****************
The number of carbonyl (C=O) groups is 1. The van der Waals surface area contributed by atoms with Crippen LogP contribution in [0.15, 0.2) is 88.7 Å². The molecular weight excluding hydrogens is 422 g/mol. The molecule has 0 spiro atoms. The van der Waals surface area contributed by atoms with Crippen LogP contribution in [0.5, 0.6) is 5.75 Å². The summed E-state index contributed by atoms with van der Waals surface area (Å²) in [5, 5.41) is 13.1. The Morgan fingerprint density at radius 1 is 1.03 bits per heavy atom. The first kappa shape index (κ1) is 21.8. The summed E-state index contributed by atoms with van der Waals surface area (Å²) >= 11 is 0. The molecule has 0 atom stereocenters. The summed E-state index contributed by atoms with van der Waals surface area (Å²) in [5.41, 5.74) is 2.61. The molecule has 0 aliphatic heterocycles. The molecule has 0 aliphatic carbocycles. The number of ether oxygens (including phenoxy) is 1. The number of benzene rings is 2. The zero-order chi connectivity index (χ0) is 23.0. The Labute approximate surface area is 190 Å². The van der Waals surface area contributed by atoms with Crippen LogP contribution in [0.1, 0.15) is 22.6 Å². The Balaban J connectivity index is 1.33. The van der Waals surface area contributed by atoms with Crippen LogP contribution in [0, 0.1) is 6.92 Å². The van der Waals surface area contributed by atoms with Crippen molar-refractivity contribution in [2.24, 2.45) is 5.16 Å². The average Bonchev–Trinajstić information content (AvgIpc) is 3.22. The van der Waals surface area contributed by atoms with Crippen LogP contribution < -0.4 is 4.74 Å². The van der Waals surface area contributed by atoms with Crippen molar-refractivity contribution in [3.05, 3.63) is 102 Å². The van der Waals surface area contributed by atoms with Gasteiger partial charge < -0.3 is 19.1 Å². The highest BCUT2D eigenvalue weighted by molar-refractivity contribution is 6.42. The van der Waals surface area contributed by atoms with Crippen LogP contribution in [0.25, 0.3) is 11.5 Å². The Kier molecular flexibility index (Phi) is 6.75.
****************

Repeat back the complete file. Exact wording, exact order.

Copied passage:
The number of carbonyl (C=O) groups is 1. The van der Waals surface area contributed by atoms with Crippen LogP contribution in [0.15, 0.2) is 88.7 Å². The molecular weight excluding hydrogens is 422 g/mol. The molecule has 0 spiro atoms. The van der Waals surface area contributed by atoms with Crippen LogP contribution in [0.5, 0.6) is 5.75 Å². The summed E-state index contributed by atoms with van der Waals surface area (Å²) in [5, 5.41) is 13.1. The Morgan fingerprint density at radius 1 is 1.03 bits per heavy atom. The first kappa shape index (κ1) is 21.8. The summed E-state index contributed by atoms with van der Waals surface area (Å²) >= 11 is 0. The molecule has 0 atom stereocenters. The summed E-state index contributed by atoms with van der Waals surface area (Å²) in [5.41, 5.74) is 2.61. The molecule has 0 aliphatic heterocycles. The molecule has 0 aliphatic carbocycles. The number of ether oxygens (including phenoxy) is 1. The number of benzene rings is 2. The zero-order chi connectivity index (χ0) is 23.0. The Labute approximate surface area is 190 Å². The van der Waals surface area contributed by atoms with Crippen LogP contribution in [0.1, 0.15) is 22.6 Å². The Balaban J connectivity index is 1.33. The van der Waals surface area contributed by atoms with Crippen LogP contribution in [0, 0.1) is 6.92 Å². The van der Waals surface area contributed by atoms with Crippen molar-refractivity contribution in [2.24, 2.45) is 5.16 Å². The average Bonchev–Trinajstić information content (AvgIpc) is 3.22. The van der Waals surface area contributed by atoms with Crippen LogP contribution < -0.4 is 4.74 Å². The van der Waals surface area contributed by atoms with Crippen molar-refractivity contribution in [3.05, 3.63) is 102 Å². The van der Waals surface area contributed by atoms with Gasteiger partial charge < -0.3 is 19.1 Å². The highest BCUT2D eigenvalue weighted by molar-refractivity contribution is 6.42. The van der Waals surface area contributed by atoms with Crippen LogP contribution in [0.25, 0.3) is 11.5 Å². The Kier molecular flexibility index (Phi) is 6.75.